Last week, we took a look at practical, easy-to-implement strategies for keeping our buildings cool during hot weather. This week, I’ll describe a fascinating way to cool buildings using electricity at night to make ice. This isn’t something most of us can run out and implement in our houses, but it’s highly practical and cost-effective for many commercial buildings.
The technology is often referred to as “thermal energy storage” or TES. It’s a practice most common in large commercial buildings, but at least one company is pursuing a residential market.
Here’s how it works: At night, electricity is used to make ice. Most TES systems use “chillers” to cool an antifreeze solution that circulates through tubing in insulated tanks of water. Ice builds up on these submerged coils and by morning the whole tank is frozen.
Then, during the day, warm antifreeze solution is circulated through the same tubing. The surrounding ice cools it, and that chilled fluid either cools the building directly or is used to cool air that is distributed through ducts—like a standard central air conditioner.
There are two important ways that ice-based TES systems can save building owners—especially commercial building owners—a lot of money. First, customers with “time-of-day” pricing for electricity pay less for “off-peak” electricity at night. Most utility companies produce more electricity at night than they can sell, so they lower the price for commercial and industrial customers (occasionally also for residential customers). Thus, if these customers are able to shift electrical loads to nighttime hours, they save money.
Second, using a TES system for cooling can save money by reducing the peak electricity use during the daytime. Most commercial electricity customers pay two different charges on electric bills: they pay for the electricity they actually use (just as residential customers do), and they also pay a “demand charge” which is based on the company’s peak electricity use. Utility companies charge this fee because they must have the generating capacity standing by in case it is called for. If an office building owner shifts a lot of the cooling load to the nighttime hours, consumption during the day (when electricity use for lighting and other functions is the greatest) will be reduced, lowering the building’s peak demand.
Thermal energy storage systems offer another benefit that will become more important in the future: they will make it possible for us to obtain a higher fraction of our electricity from renewable energy sources. To understand why this is the case requires a bit of explanation:
If you’re producing electricity from sunlight (using photovoltaic panels or solar-thermal power plants), the electricity is produced when demand for power is highest—during the daytime. But with most other renewable energy sources, such as wind, tidal, or wave power, a lot of the electricity will be produced when demand for electricity is low—such as at night.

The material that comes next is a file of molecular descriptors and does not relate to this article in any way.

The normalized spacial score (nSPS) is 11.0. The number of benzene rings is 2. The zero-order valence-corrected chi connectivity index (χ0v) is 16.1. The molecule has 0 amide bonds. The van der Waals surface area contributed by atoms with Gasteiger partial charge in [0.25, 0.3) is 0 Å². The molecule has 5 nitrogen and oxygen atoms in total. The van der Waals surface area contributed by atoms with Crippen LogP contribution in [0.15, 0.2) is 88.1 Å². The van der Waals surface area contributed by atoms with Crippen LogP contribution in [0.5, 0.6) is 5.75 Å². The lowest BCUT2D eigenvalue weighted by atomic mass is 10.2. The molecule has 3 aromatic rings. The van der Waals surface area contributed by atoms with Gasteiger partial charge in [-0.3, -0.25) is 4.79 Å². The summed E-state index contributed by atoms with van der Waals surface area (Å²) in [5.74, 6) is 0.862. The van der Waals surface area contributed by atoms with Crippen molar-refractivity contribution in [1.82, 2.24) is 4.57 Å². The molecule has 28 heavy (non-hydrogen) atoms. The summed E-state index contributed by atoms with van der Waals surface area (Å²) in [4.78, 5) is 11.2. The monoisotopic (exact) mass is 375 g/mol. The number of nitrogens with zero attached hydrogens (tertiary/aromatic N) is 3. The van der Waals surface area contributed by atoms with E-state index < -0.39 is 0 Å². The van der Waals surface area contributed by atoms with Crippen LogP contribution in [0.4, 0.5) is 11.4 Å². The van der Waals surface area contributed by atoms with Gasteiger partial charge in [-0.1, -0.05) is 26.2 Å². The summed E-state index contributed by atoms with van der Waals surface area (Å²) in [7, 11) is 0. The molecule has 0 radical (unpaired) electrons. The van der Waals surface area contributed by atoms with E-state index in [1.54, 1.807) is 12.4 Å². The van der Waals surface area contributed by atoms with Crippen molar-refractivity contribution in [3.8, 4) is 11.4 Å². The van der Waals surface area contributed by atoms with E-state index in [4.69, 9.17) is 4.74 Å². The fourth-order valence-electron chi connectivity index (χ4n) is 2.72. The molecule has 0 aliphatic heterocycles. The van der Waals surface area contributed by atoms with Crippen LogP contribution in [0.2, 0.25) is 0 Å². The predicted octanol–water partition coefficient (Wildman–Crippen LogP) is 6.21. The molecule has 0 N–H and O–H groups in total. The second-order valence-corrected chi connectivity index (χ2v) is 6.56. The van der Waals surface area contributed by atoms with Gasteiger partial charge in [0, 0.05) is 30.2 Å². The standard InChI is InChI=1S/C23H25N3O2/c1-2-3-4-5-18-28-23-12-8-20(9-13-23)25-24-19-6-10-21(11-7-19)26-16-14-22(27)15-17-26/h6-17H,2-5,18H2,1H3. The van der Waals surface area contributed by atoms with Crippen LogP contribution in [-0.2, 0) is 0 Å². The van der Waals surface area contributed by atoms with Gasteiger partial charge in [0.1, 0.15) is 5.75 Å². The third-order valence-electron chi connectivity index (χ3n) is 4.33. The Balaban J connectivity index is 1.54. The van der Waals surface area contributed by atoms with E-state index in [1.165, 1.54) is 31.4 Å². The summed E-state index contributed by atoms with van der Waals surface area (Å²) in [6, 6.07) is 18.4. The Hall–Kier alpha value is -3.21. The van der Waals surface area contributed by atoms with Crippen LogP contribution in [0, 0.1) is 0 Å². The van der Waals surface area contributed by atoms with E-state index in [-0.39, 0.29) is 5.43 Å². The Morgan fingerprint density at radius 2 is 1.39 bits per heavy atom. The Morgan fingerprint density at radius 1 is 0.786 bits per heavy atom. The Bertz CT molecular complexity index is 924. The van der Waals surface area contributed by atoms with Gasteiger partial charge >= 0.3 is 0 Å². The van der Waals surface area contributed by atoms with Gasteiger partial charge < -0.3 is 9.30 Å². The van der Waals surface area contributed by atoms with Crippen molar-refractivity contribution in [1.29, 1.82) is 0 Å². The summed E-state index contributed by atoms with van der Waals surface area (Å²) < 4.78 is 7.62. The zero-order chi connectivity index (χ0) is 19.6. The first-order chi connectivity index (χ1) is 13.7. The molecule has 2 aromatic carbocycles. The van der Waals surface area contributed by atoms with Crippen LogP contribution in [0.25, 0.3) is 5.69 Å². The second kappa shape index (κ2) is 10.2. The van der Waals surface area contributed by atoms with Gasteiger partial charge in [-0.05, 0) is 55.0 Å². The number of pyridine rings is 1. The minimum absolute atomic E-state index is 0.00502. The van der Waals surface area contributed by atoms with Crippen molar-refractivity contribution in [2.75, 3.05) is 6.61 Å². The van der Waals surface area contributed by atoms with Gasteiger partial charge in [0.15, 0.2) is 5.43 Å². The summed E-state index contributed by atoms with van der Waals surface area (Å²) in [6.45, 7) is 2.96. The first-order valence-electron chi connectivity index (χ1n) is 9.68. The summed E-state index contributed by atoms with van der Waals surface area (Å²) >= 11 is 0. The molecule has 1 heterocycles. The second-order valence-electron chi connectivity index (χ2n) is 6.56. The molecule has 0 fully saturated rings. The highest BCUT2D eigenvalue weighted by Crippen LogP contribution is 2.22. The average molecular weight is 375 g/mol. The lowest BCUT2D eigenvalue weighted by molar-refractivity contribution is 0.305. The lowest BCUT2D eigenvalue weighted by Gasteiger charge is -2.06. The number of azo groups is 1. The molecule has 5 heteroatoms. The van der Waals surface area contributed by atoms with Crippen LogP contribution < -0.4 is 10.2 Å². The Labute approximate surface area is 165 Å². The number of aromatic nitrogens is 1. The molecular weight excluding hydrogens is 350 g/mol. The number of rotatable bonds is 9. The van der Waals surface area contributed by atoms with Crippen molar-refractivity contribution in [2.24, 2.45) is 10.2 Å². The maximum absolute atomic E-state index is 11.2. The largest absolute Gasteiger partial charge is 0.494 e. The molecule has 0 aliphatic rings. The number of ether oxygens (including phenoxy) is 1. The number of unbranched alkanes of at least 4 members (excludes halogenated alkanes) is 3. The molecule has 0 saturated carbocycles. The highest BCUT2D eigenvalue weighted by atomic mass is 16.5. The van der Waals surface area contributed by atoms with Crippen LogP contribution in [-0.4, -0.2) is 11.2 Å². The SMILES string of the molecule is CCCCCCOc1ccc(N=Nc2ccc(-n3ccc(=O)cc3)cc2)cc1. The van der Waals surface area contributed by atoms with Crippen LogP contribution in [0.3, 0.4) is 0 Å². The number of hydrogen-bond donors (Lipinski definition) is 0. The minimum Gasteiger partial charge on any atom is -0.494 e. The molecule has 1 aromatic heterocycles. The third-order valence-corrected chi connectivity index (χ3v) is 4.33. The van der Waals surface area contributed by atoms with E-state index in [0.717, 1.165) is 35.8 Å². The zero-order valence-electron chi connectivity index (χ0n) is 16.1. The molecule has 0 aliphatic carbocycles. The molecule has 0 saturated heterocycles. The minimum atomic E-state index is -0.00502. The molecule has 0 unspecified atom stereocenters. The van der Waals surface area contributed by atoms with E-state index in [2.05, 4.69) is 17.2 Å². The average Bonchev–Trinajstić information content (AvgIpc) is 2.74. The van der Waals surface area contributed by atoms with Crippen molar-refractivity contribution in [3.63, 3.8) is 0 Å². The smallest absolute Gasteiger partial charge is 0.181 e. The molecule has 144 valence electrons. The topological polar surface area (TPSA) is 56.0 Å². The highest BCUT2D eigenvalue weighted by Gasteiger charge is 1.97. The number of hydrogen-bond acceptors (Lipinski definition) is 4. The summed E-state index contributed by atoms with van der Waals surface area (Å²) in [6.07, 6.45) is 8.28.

This isn’t much of an issue today, when we’re only generating a tiny fraction of our electricity from these renewable energy sources. But if that fraction gets up to 20 or 30 percent, the disconnect between when the power is produced and when it’s needed could be a real problem. (I addressed this issue in a past column about pumped-hydro storage.)
With TES systems, electricity use for cooling can be shifted to nighttime hours, so if offshore wind farms or tidal power plants are producing a lot of electricity at night, that power can be used productively to offset daytime electricity use.
Even if conventional electricity is used for TES systems, by consuming the electricity at night there is often—but not always—less pollution generated. This is because “peaking plants” are often dirtier than baseload power plants. Operating chillers and air conditioners to make ice at night can also be more energy-efficient than using that equipment during the day, because the outside air temperature is cooler and there’s therefore less on-and-off cycling of the equipment.
Thousands of TES systems have been installed in commercial buildings throughout North America. I recently toured one in New York City’s newest high rise office building (and the city’s second-tallest building): the Bank of America Building at One Bryant Park, near Times Square. Three floors below ground level are 44 large insulated tanks made by Calmac Manufacturing where ice is produced each night; these satisfy about a quarter of the building’s cooling demand.
Ice Energy, LLC makes a product called the Ice Bear 30 to provide this same sort of off-peak cooling on a smaller scale, including for homes (in the limited areas where they are available). It provides three to five tons of cooling (a ton of cooling is 12,000 Btus per hour) using a more standard compression-cycle air conditioning system. The ice is made and stored in an outdoor insulated box integrated with the compressor.
Ice-based thermal energy storage for commercial buildings is an example where both dollar savings and environmental benefits are achieved.
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